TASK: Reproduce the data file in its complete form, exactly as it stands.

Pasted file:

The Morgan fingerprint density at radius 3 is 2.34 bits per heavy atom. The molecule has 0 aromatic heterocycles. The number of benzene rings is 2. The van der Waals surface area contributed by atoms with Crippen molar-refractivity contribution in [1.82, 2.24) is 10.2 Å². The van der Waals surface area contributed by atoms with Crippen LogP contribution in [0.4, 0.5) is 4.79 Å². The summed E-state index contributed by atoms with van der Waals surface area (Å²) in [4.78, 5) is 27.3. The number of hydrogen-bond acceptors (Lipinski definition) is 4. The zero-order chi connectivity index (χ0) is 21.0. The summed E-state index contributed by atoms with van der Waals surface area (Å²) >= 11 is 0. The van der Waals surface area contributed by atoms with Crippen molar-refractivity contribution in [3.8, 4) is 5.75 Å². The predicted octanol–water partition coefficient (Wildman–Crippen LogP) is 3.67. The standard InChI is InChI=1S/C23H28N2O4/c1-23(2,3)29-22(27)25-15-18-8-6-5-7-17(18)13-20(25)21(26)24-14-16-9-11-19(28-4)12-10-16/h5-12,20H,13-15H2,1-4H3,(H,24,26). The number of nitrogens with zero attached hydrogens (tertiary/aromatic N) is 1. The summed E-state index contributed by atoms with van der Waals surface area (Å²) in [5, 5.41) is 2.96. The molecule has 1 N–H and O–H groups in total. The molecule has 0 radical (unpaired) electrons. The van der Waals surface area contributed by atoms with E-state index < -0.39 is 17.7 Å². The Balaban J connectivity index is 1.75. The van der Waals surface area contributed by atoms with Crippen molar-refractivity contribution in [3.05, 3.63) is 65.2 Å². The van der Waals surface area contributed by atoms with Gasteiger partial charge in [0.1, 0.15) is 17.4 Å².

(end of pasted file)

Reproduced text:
The Morgan fingerprint density at radius 3 is 2.34 bits per heavy atom. The molecule has 0 aromatic heterocycles. The number of benzene rings is 2. The van der Waals surface area contributed by atoms with Crippen molar-refractivity contribution in [1.82, 2.24) is 10.2 Å². The van der Waals surface area contributed by atoms with Crippen LogP contribution in [0.4, 0.5) is 4.79 Å². The summed E-state index contributed by atoms with van der Waals surface area (Å²) in [4.78, 5) is 27.3. The number of hydrogen-bond acceptors (Lipinski definition) is 4. The zero-order chi connectivity index (χ0) is 21.0. The summed E-state index contributed by atoms with van der Waals surface area (Å²) >= 11 is 0. The van der Waals surface area contributed by atoms with Crippen molar-refractivity contribution in [3.8, 4) is 5.75 Å². The predicted octanol–water partition coefficient (Wildman–Crippen LogP) is 3.67. The standard InChI is InChI=1S/C23H28N2O4/c1-23(2,3)29-22(27)25-15-18-8-6-5-7-17(18)13-20(25)21(26)24-14-16-9-11-19(28-4)12-10-16/h5-12,20H,13-15H2,1-4H3,(H,24,26). The number of nitrogens with zero attached hydrogens (tertiary/aromatic N) is 1. The summed E-state index contributed by atoms with van der Waals surface area (Å²) in [5, 5.41) is 2.96. The molecule has 1 N–H and O–H groups in total. The molecule has 0 radical (unpaired) electrons. The van der Waals surface area contributed by atoms with E-state index < -0.39 is 17.7 Å². The Balaban J connectivity index is 1.75. The van der Waals surface area contributed by atoms with Crippen molar-refractivity contribution in [3.05, 3.63) is 65.2 Å². The van der Waals surface area contributed by atoms with Gasteiger partial charge in [0.1, 0.15) is 17.4 Å².